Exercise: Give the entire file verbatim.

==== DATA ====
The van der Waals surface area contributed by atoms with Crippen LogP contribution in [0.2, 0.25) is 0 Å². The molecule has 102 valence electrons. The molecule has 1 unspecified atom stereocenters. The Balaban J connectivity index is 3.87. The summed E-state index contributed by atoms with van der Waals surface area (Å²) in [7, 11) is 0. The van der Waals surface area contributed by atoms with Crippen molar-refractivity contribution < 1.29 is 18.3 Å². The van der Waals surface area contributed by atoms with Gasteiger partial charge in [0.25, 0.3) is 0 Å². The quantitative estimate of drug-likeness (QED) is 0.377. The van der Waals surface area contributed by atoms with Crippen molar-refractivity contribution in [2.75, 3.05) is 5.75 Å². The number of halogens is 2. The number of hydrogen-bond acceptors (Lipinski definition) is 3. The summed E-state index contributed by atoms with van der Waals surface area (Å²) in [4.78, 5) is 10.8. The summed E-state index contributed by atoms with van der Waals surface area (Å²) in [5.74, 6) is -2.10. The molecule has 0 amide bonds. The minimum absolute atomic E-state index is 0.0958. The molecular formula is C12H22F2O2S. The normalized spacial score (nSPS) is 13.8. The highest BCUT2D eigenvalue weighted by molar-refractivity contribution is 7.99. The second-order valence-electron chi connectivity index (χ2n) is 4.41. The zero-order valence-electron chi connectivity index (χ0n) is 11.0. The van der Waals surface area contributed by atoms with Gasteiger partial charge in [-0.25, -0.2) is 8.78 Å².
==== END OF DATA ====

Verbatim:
The van der Waals surface area contributed by atoms with Crippen LogP contribution in [0.2, 0.25) is 0 Å². The molecule has 102 valence electrons. The molecule has 1 unspecified atom stereocenters. The Balaban J connectivity index is 3.87. The summed E-state index contributed by atoms with van der Waals surface area (Å²) in [7, 11) is 0. The van der Waals surface area contributed by atoms with Crippen molar-refractivity contribution < 1.29 is 18.3 Å². The van der Waals surface area contributed by atoms with Gasteiger partial charge in [0.25, 0.3) is 0 Å². The quantitative estimate of drug-likeness (QED) is 0.377. The van der Waals surface area contributed by atoms with Crippen molar-refractivity contribution in [2.75, 3.05) is 5.75 Å². The number of halogens is 2. The number of hydrogen-bond acceptors (Lipinski definition) is 3. The summed E-state index contributed by atoms with van der Waals surface area (Å²) in [4.78, 5) is 10.8. The summed E-state index contributed by atoms with van der Waals surface area (Å²) in [5.74, 6) is -2.10. The molecule has 0 amide bonds. The minimum absolute atomic E-state index is 0.0958. The molecular formula is C12H22F2O2S. The normalized spacial score (nSPS) is 13.8. The highest BCUT2D eigenvalue weighted by molar-refractivity contribution is 7.99. The second-order valence-electron chi connectivity index (χ2n) is 4.41. The zero-order valence-electron chi connectivity index (χ0n) is 11.0. The van der Waals surface area contributed by atoms with Gasteiger partial charge in [-0.25, -0.2) is 8.78 Å².